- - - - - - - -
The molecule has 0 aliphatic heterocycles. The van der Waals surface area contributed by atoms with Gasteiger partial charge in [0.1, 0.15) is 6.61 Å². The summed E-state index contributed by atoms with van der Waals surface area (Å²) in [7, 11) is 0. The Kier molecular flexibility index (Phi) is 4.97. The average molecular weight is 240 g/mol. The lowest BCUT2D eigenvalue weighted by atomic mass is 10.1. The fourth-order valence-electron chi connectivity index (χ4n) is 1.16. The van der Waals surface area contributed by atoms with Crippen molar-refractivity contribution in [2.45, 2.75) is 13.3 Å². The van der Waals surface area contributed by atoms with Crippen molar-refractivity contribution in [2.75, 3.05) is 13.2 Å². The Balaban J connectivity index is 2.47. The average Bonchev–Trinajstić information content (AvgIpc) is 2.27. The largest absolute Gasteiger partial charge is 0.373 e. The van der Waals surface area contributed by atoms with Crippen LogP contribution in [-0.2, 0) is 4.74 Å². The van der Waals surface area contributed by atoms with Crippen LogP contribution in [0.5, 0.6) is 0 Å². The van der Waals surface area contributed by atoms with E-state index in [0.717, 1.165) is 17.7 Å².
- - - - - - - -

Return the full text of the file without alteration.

The molecule has 0 aliphatic heterocycles. The van der Waals surface area contributed by atoms with Gasteiger partial charge in [0.1, 0.15) is 6.61 Å². The summed E-state index contributed by atoms with van der Waals surface area (Å²) in [7, 11) is 0. The Kier molecular flexibility index (Phi) is 4.97. The average molecular weight is 240 g/mol. The lowest BCUT2D eigenvalue weighted by atomic mass is 10.1. The fourth-order valence-electron chi connectivity index (χ4n) is 1.16. The van der Waals surface area contributed by atoms with Crippen molar-refractivity contribution in [2.45, 2.75) is 13.3 Å². The van der Waals surface area contributed by atoms with Crippen molar-refractivity contribution in [2.75, 3.05) is 13.2 Å². The Balaban J connectivity index is 2.47. The average Bonchev–Trinajstić information content (AvgIpc) is 2.27. The largest absolute Gasteiger partial charge is 0.373 e. The van der Waals surface area contributed by atoms with Crippen LogP contribution in [-0.2, 0) is 4.74 Å². The van der Waals surface area contributed by atoms with Crippen LogP contribution in [0.5, 0.6) is 0 Å². The van der Waals surface area contributed by atoms with E-state index in [0.717, 1.165) is 17.7 Å².